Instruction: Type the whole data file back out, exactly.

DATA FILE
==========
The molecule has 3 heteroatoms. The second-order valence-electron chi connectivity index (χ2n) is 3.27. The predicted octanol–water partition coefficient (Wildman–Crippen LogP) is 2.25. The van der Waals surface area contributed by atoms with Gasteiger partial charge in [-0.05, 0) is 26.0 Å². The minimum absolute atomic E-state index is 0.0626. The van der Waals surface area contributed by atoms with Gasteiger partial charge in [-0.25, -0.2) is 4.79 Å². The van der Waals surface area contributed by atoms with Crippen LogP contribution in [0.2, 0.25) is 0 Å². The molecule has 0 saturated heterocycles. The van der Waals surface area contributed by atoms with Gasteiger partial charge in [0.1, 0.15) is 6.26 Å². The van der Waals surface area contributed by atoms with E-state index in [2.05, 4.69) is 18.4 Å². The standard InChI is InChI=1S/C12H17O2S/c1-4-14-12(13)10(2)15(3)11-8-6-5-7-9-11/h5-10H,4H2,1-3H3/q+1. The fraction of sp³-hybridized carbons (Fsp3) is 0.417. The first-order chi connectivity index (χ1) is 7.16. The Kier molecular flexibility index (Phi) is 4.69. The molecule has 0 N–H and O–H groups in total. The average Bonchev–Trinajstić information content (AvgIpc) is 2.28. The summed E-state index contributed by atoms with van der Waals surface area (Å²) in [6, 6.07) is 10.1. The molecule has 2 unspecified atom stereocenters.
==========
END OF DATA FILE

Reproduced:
The molecule has 3 heteroatoms. The second-order valence-electron chi connectivity index (χ2n) is 3.27. The predicted octanol–water partition coefficient (Wildman–Crippen LogP) is 2.25. The van der Waals surface area contributed by atoms with Gasteiger partial charge in [-0.05, 0) is 26.0 Å². The minimum absolute atomic E-state index is 0.0626. The van der Waals surface area contributed by atoms with Gasteiger partial charge in [-0.25, -0.2) is 4.79 Å². The van der Waals surface area contributed by atoms with Crippen LogP contribution in [0.2, 0.25) is 0 Å². The molecule has 0 saturated heterocycles. The van der Waals surface area contributed by atoms with Gasteiger partial charge in [0.1, 0.15) is 6.26 Å². The van der Waals surface area contributed by atoms with E-state index in [2.05, 4.69) is 18.4 Å². The standard InChI is InChI=1S/C12H17O2S/c1-4-14-12(13)10(2)15(3)11-8-6-5-7-9-11/h5-10H,4H2,1-3H3/q+1. The fraction of sp³-hybridized carbons (Fsp3) is 0.417. The first-order chi connectivity index (χ1) is 7.16. The Kier molecular flexibility index (Phi) is 4.69. The molecule has 0 N–H and O–H groups in total. The average Bonchev–Trinajstić information content (AvgIpc) is 2.28. The summed E-state index contributed by atoms with van der Waals surface area (Å²) in [6, 6.07) is 10.1. The molecule has 2 unspecified atom stereocenters.